A nationwide data analysis confirms that SARS-CoV-2 antibody responses to vaccination decrease rapidly in dialysis patients, leaving them at risk of breakthrough infection, reports Annals of Internal Medicine.

The researchers analyzed real-world data on 4791 patients receiving care in a large US network of dialysis facilities. Residual plasma from routine monthly tests performed at a central laboratory was used to measure qualitative and quantitative antibodies to the SARS-CoV-2 receptor-binding domain (RBD). The analysis began in January 2021, before COVID-19 vaccines were widely available. By mid-September 2021, 2563 patients were fully vaccinated.

Trends in antibody levels were assessed, including the

George Vasquez-Rios

Immunoglobulin A nephropathy (IgAN) is the most common glomerular disease worldwide (1). The prevalence varies geographically, and estimates of disease burden depend on the registry data assessed. The pathophysiology of this condition includes circulating and glomerular immune complexes comprised of galactose-deficient IgA1, an IgG autoantibody (directed against the hinge region O-glycan), and C3 (1). Experimental models suggest that environmental factors can trigger aberrant IgA production in highly active sites such as the mucosal-associated lymphoid tissue (MALT) in the gastrointestinal tract, which ultimately leads to immune complex deposition in key compartments of the kidney. Mesangial cells serve

Even after decades of follow-up, kidneys transplanted after circulatory determination of death (DCD) show similar outcomes to kidneys donated after brain death (DBD), reports a study in Nephrology Dialysis Transplantation.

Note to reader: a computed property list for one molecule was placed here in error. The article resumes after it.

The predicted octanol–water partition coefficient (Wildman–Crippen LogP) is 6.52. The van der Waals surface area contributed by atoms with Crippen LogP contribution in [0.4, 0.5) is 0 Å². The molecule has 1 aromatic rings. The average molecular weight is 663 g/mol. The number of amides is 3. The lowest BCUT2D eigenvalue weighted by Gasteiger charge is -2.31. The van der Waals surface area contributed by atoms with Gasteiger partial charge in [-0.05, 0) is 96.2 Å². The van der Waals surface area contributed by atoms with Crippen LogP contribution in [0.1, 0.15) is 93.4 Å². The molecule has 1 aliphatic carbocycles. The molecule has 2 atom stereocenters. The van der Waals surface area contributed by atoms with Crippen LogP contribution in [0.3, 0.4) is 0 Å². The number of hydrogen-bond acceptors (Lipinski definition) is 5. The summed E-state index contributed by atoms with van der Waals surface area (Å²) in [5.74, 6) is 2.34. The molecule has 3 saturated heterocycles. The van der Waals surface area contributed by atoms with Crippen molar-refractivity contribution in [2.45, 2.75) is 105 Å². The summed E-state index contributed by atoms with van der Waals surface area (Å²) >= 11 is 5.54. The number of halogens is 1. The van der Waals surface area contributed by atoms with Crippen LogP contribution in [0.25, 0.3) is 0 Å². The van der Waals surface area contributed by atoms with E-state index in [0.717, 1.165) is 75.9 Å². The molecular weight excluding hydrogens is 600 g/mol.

Of 1133 kidney transplants performed between 1985 and 2000 at the authors’ Swiss medical center, 122 used DCD grafts. The DCD kidney recipients—74 men and 48 women, median age 46 years—were matched one to one for sex, age, and transplant year to patients receiving DBD grafts during the same period. Outcomes were assessed through 2020.

At 35 years’ follow-up, median graft survival was almost identical between groups: 24.5

For older adults with type 2 diabetes, treatment with a sodium glucose cotransporter-2 inhibitor (SGLT2i) is associated with a lower risk of acute kidney injury (AKI), compared with other antidiabetic medications, according to a pre-proof paper in the American Journal of Kidney Diseases.

The population-based cohort study used Medicare fee-for-service data on more than 417,000 patients, aged 66 years or older, with type 2 diabetes. All enrolled patients had a newly filled prescription for an SGLT2i, a dipeptidyl peptidase 4 inhibitor (DPP-4i), or a glucagon-like peptide-1 receptor agonist (GLP-1RA) from 2013 through 2017. New SGLT2i users were propensity

Daniel Edmonston and Neha Pagidipati

The nomenclature shift from contrast-induced to contrast-associated acute kidney injury (CA-AKI) reflects a waning confidence in the nephrotoxicity of iodinated contrast. Despite early animal and observational data supporting this nephrotoxicity (1, 2), more appropriately controlled and matched studies have failed to demonstrate this link (36). In 2004, Mehran and colleagues (7) developed a risk score to predict CA-AKI in people undergoing percutaneous coronary intervention (PCI). In a recent study published in The Lancet (8), the investigators aimed to update this risk score to reflect more contemporary clinical practices.